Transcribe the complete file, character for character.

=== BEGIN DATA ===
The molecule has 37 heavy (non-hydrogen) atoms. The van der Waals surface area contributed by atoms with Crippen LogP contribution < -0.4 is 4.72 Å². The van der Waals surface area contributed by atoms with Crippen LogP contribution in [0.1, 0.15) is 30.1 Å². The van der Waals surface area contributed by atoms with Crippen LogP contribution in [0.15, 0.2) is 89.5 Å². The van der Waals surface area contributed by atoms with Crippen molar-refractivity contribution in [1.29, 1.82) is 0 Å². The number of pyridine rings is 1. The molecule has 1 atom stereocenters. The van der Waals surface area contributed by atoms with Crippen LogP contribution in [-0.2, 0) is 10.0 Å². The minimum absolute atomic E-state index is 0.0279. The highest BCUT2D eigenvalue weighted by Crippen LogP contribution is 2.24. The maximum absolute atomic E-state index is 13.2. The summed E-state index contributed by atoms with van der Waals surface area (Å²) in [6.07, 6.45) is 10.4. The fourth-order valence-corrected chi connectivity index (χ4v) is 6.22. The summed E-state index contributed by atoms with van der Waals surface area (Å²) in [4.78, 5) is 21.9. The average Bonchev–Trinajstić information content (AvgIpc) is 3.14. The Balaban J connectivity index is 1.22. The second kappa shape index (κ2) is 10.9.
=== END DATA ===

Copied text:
The molecule has 37 heavy (non-hydrogen) atoms. The van der Waals surface area contributed by atoms with Crippen LogP contribution < -0.4 is 4.72 Å². The van der Waals surface area contributed by atoms with Crippen LogP contribution in [0.1, 0.15) is 30.1 Å². The van der Waals surface area contributed by atoms with Crippen LogP contribution in [0.15, 0.2) is 89.5 Å². The van der Waals surface area contributed by atoms with Crippen molar-refractivity contribution in [1.29, 1.82) is 0 Å². The number of pyridine rings is 1. The molecule has 1 atom stereocenters. The van der Waals surface area contributed by atoms with Crippen LogP contribution in [-0.2, 0) is 10.0 Å². The minimum absolute atomic E-state index is 0.0279. The highest BCUT2D eigenvalue weighted by Crippen LogP contribution is 2.24. The maximum absolute atomic E-state index is 13.2. The summed E-state index contributed by atoms with van der Waals surface area (Å²) in [6.07, 6.45) is 10.4. The fourth-order valence-corrected chi connectivity index (χ4v) is 6.22. The summed E-state index contributed by atoms with van der Waals surface area (Å²) in [4.78, 5) is 21.9. The average Bonchev–Trinajstić information content (AvgIpc) is 3.14. The Balaban J connectivity index is 1.22. The second kappa shape index (κ2) is 10.9.